Something I enjoy reading is The Cut’s “How I Get it Done”, a column where they interview a successful woman on how, well, she gets it all done. I love max efficiency. I love plans. I love guiding principles. I’m a Virgo Rising and it’s the only thing that keeps my life from descending into chaos. (I’m a Sag Sun and Leo Moon so I’m literally on fire most of the time). As someone who frequently gets asked the same question “But how do you do it all?” I thought it might be intriguing for me to do my own version of this. I’m going to follow this post up with a peek inside my planner.I think HOW people schedule their time is also very telling and interesting.
I am a huge nerd for this stuff, if you couldn’t tell.
On a typical morning
I wake up between 6-6:30am most mornings. I’ll occasionally give myself a break and sleep in, because I’ve been converted to the cult of “listening to your body.” I was once someone who would push no matter what, but I’ve calmed down a little as I’ve gotten older. Part of this is learning to love the snooze button. I never snoozed until I met my boyfriend, Frank, four years ago. He’s the master of the snooze and I’ve learned to love it. We start our day with 15-20 minutes of cuddling, it’s one hell of a way to start the day. I work out most mornings, it clears my head and wakes me up. I work out at home using the Tone it Up App or doing a yoga session with Adriene Mishler. I rarely take classes and if I do, it’s on the weekend. I am extremely lucky in that Frank makes our breakfast and coffee most mornings, always a green smoothie. Then I get ready, walk Ajax for the second time (Frank does the first) while listening to The Daily podcast, and head to the office.
I take the subway every morning. I have a long commute, about 45 minutes from Queens to SoHo, and this where I get all my reading done. As you can tell from the above, I love to multi-task by listening to The Daily while I walk the dog. That way when I get on the subway I can dedicate a full 45 minutes to reading. I read on the way home too. From doing this alone I read about a book a week!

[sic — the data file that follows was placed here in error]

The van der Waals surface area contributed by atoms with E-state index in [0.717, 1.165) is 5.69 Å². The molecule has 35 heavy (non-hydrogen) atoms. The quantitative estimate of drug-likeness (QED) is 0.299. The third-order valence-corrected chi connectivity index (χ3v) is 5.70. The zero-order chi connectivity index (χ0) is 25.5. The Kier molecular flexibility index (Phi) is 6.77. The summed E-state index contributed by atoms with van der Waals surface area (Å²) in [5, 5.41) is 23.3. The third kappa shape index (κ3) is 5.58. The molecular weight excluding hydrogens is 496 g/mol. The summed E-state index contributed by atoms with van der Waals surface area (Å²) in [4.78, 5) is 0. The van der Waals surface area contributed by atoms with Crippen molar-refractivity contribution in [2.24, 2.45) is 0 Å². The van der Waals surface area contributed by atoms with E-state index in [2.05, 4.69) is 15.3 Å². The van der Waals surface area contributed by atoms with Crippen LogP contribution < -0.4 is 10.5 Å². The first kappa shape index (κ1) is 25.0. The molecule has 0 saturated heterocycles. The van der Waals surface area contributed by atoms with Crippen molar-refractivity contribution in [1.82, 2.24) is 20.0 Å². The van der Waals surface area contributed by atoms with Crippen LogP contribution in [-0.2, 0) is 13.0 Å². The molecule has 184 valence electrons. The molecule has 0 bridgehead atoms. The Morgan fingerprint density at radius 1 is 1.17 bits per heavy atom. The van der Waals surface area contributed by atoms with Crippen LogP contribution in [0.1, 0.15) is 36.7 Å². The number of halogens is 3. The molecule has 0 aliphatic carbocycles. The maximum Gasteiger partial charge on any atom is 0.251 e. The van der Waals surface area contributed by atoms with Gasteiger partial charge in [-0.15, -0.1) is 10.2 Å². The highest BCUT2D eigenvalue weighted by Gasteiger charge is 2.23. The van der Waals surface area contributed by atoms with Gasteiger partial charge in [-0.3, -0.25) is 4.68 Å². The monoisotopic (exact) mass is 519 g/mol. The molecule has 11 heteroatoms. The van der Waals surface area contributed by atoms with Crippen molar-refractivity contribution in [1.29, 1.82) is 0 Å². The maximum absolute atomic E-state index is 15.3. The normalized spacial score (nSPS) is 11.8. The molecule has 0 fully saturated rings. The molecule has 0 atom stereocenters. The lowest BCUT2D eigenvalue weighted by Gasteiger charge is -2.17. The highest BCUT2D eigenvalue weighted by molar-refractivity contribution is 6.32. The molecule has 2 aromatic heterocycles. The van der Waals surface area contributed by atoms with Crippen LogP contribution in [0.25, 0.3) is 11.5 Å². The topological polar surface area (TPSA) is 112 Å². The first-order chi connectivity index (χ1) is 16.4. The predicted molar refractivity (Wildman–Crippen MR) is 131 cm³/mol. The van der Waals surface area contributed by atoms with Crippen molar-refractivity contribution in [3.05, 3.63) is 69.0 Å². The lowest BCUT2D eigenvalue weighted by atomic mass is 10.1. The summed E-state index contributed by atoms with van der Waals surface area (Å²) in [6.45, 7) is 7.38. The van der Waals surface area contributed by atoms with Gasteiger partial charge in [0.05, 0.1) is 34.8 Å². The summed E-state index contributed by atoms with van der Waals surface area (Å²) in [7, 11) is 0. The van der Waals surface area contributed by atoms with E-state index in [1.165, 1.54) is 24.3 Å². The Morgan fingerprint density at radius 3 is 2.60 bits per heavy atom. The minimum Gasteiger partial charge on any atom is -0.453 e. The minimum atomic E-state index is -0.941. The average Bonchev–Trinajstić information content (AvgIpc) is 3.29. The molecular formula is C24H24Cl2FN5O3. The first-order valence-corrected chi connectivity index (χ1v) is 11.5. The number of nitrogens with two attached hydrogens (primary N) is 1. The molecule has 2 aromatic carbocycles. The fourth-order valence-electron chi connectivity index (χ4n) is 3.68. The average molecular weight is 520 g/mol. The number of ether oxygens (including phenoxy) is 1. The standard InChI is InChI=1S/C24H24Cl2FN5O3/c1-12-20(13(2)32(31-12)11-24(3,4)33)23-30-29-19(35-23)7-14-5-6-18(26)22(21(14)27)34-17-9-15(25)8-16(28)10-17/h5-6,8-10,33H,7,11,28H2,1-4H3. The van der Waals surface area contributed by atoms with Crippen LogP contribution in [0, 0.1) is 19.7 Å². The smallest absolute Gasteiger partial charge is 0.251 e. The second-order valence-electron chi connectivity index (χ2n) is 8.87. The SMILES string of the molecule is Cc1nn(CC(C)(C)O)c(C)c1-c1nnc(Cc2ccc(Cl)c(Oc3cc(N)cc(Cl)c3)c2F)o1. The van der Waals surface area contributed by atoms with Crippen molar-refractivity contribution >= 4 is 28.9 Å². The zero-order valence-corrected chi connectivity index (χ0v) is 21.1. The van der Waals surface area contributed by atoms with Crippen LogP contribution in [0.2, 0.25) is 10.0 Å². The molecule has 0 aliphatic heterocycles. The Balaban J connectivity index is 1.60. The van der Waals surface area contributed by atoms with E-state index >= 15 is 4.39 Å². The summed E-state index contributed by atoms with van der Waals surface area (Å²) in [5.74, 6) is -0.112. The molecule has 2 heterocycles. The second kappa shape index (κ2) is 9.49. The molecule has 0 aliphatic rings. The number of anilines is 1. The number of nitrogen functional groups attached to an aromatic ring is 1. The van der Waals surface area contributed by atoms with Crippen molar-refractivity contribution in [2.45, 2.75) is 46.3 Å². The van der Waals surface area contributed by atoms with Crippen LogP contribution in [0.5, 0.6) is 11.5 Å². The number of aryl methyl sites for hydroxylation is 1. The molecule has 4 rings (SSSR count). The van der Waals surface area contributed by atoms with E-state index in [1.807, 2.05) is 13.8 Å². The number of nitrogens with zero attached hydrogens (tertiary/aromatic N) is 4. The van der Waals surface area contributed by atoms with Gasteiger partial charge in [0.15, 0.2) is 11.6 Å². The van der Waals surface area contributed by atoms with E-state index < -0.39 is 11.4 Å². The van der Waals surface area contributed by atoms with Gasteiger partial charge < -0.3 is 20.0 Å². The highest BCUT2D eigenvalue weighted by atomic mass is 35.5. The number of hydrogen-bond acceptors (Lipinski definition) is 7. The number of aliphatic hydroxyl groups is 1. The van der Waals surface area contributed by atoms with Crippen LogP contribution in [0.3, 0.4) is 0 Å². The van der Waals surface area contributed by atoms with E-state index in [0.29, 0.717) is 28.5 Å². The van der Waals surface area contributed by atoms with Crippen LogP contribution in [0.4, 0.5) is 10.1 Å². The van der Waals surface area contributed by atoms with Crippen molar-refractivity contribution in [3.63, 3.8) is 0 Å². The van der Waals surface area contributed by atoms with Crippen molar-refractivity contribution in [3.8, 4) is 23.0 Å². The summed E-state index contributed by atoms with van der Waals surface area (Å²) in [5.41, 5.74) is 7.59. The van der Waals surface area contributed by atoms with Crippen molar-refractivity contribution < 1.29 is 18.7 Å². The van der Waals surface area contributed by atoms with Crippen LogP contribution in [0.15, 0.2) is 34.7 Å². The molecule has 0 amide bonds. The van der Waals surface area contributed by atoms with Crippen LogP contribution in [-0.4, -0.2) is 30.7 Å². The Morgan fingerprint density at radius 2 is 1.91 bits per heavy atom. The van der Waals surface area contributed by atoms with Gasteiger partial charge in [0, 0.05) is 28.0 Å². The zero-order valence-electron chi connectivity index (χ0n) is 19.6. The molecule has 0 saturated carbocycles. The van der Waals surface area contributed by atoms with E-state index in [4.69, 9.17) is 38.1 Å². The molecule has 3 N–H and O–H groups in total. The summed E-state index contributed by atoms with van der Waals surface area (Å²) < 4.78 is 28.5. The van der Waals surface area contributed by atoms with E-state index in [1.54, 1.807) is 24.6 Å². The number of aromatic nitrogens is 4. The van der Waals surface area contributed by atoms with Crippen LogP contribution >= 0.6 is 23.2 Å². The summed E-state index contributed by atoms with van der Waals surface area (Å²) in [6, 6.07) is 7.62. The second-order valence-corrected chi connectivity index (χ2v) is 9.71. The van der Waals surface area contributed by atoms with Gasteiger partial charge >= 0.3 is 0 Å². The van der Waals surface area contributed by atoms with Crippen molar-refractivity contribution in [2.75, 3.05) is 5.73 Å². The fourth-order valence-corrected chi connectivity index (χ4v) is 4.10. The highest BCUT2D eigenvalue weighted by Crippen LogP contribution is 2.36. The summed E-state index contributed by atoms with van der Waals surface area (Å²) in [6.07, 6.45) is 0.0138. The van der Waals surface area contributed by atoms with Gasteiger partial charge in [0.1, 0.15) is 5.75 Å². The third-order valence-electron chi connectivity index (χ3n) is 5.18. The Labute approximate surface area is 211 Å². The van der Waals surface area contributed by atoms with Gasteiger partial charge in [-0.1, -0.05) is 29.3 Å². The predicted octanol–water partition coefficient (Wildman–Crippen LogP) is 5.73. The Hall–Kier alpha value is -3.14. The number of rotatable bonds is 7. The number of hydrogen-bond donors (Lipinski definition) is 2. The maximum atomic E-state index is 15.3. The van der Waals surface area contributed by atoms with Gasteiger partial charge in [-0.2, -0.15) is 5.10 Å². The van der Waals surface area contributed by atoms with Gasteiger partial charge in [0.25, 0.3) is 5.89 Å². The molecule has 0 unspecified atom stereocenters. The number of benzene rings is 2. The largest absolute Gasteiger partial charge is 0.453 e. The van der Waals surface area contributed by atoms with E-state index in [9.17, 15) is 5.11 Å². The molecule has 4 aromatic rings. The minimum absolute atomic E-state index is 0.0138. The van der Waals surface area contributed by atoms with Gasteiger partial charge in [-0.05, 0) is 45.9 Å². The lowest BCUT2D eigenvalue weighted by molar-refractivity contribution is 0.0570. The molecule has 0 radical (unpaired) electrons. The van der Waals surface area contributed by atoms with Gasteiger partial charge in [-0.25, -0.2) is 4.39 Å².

On the work day
Since I love efficiency so much, I rarely take a lunch break. I always bring my lunch in from home. I don’t need to waste time thinking about what I want to eat, walking to pick something up, or ordering for delivery. I can eat when I’m hungry and cut the decision making time out. It takes more time than you really think it would to pick a place to eat. I also like to leave work at a decent hour, so skipping a long lunch break allows me to dip.
I have to be in a good mood to really WANT to write. But I do make myself write when I don’t want to. Sometime the constraint creates really interesting work. What’s the saying? Pressure makes diamonds? I am a firm believer in another saying (what can I say, I am an old soul sometimes): the pennies add up. Writing for 15 minutes, 30 minutes, an hour… whatever… a day starts to add up when you think about 30 days in a month.
On social media
My greatest time suck. I am like anyone else my age. We use social platforms to connect with each other. I even get work assignments over DMs sometimes. It’s a different landscape and it is becoming increasingly hard for me to focus. For my day job, we communicate over 5-6 different platforms every day (WhatsApp, Slack, Text, E-Mail, WeChat, and sometimes IG too) so when I pick up my phone I almost always have something pending a response. Not to mention the myriad of group chats I am on AND my social presence which is small (roughly 4K followers) but still can take up a good chunk of time if I let it. I’m actually in a phase now where I’ve realized how much time I spend there and I’m trying to figure out how to limit it. I haven’t figured it out yet though.
I do not travel for work as most as some, but I do quite a bit, and it all tends to stack up and happen at the same time. The most important thing I do is try to maintain some semblance of routine. I try to workout every morning. I also keep myself fed. I’ve found that if I am hungry, I am not productive. This is hard because I am a Celiac so I try to keep snacks in my backpack so I can stay focused through 12-14 hour days.
On decompressing from it all
I used to be very good at this but because I am accessible by virtually all platforms now (see above) I find it harder to accomplish. I also used to use walking the dog as my greatest unwind tool, but he is almost 12 now and does not enjoy the miles long walks he once did. Cooking dinner is something that really relaxes my mind and transitions me from work-mode to home-mode. I also find puzzles so inherently relaxing! If I have a puzzle going I am the happiest girl in town. That reminds me, I must go out and purchase a new one soon.